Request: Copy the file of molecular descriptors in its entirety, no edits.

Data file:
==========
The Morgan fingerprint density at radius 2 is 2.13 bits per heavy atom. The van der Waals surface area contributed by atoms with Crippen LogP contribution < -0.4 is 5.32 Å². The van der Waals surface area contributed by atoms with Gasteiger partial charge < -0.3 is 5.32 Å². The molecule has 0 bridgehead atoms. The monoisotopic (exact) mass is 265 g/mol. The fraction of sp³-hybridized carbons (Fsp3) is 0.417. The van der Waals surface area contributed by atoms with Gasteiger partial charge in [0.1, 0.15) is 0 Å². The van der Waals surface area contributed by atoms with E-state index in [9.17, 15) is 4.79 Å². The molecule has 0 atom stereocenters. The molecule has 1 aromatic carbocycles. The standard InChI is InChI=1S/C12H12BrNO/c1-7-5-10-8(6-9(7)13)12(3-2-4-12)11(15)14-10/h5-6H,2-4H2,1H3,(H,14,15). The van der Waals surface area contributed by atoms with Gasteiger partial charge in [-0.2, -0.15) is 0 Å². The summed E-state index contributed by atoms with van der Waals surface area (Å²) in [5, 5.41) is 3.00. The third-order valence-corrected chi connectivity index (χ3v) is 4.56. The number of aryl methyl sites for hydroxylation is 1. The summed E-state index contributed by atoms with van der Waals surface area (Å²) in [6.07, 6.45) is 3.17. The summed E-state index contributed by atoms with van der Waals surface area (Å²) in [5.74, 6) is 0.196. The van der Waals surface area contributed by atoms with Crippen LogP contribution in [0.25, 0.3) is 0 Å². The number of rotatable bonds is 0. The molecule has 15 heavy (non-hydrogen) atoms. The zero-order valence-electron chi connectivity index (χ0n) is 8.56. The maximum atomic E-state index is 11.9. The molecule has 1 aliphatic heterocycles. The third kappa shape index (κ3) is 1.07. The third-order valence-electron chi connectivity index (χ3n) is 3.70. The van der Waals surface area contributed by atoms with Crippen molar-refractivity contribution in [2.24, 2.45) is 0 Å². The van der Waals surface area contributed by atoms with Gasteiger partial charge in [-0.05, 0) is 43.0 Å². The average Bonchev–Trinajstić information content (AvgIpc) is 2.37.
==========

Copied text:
The Morgan fingerprint density at radius 2 is 2.13 bits per heavy atom. The van der Waals surface area contributed by atoms with Crippen LogP contribution < -0.4 is 5.32 Å². The van der Waals surface area contributed by atoms with Gasteiger partial charge < -0.3 is 5.32 Å². The molecule has 0 bridgehead atoms. The monoisotopic (exact) mass is 265 g/mol. The fraction of sp³-hybridized carbons (Fsp3) is 0.417. The van der Waals surface area contributed by atoms with Gasteiger partial charge in [0.1, 0.15) is 0 Å². The van der Waals surface area contributed by atoms with E-state index in [9.17, 15) is 4.79 Å². The molecule has 0 atom stereocenters. The molecule has 1 aromatic carbocycles. The standard InChI is InChI=1S/C12H12BrNO/c1-7-5-10-8(6-9(7)13)12(3-2-4-12)11(15)14-10/h5-6H,2-4H2,1H3,(H,14,15). The van der Waals surface area contributed by atoms with Gasteiger partial charge in [-0.2, -0.15) is 0 Å². The summed E-state index contributed by atoms with van der Waals surface area (Å²) in [5, 5.41) is 3.00. The third-order valence-corrected chi connectivity index (χ3v) is 4.56. The number of aryl methyl sites for hydroxylation is 1. The summed E-state index contributed by atoms with van der Waals surface area (Å²) in [6.07, 6.45) is 3.17. The summed E-state index contributed by atoms with van der Waals surface area (Å²) in [5.74, 6) is 0.196. The van der Waals surface area contributed by atoms with Crippen LogP contribution in [0.25, 0.3) is 0 Å². The number of rotatable bonds is 0. The molecule has 15 heavy (non-hydrogen) atoms. The zero-order valence-electron chi connectivity index (χ0n) is 8.56. The maximum atomic E-state index is 11.9. The molecule has 1 aliphatic heterocycles. The third kappa shape index (κ3) is 1.07. The third-order valence-electron chi connectivity index (χ3n) is 3.70. The van der Waals surface area contributed by atoms with Crippen molar-refractivity contribution in [2.24, 2.45) is 0 Å². The van der Waals surface area contributed by atoms with Gasteiger partial charge in [-0.05, 0) is 43.0 Å². The average Bonchev–Trinajstić information content (AvgIpc) is 2.37.